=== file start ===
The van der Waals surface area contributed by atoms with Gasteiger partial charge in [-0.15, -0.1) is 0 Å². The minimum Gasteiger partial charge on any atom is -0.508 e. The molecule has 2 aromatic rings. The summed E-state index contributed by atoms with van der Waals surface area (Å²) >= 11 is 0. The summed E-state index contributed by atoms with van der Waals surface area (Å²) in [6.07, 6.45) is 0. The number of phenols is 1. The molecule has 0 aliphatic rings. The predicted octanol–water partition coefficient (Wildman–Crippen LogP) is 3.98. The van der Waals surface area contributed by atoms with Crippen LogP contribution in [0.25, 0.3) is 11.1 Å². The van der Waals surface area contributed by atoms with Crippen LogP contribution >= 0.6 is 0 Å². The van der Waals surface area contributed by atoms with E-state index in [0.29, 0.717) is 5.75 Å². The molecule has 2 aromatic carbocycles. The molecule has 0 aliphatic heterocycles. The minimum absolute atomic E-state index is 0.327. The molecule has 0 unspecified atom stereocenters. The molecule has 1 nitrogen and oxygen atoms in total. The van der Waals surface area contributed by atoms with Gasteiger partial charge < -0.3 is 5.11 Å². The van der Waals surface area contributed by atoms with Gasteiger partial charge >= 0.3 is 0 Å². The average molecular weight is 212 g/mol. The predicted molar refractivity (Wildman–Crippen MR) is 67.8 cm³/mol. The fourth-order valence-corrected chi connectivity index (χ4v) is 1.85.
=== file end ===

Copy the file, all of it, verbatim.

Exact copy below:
The van der Waals surface area contributed by atoms with Gasteiger partial charge in [-0.15, -0.1) is 0 Å². The minimum Gasteiger partial charge on any atom is -0.508 e. The molecule has 2 aromatic rings. The summed E-state index contributed by atoms with van der Waals surface area (Å²) >= 11 is 0. The summed E-state index contributed by atoms with van der Waals surface area (Å²) in [6.07, 6.45) is 0. The number of phenols is 1. The molecule has 0 aliphatic rings. The predicted octanol–water partition coefficient (Wildman–Crippen LogP) is 3.98. The van der Waals surface area contributed by atoms with Crippen LogP contribution in [0.25, 0.3) is 11.1 Å². The van der Waals surface area contributed by atoms with Crippen LogP contribution >= 0.6 is 0 Å². The van der Waals surface area contributed by atoms with E-state index in [0.29, 0.717) is 5.75 Å². The molecule has 2 aromatic carbocycles. The molecule has 0 aliphatic heterocycles. The minimum absolute atomic E-state index is 0.327. The molecule has 0 unspecified atom stereocenters. The molecule has 1 nitrogen and oxygen atoms in total. The van der Waals surface area contributed by atoms with Gasteiger partial charge < -0.3 is 5.11 Å². The van der Waals surface area contributed by atoms with Gasteiger partial charge >= 0.3 is 0 Å². The average molecular weight is 212 g/mol. The predicted molar refractivity (Wildman–Crippen MR) is 67.8 cm³/mol. The fourth-order valence-corrected chi connectivity index (χ4v) is 1.85.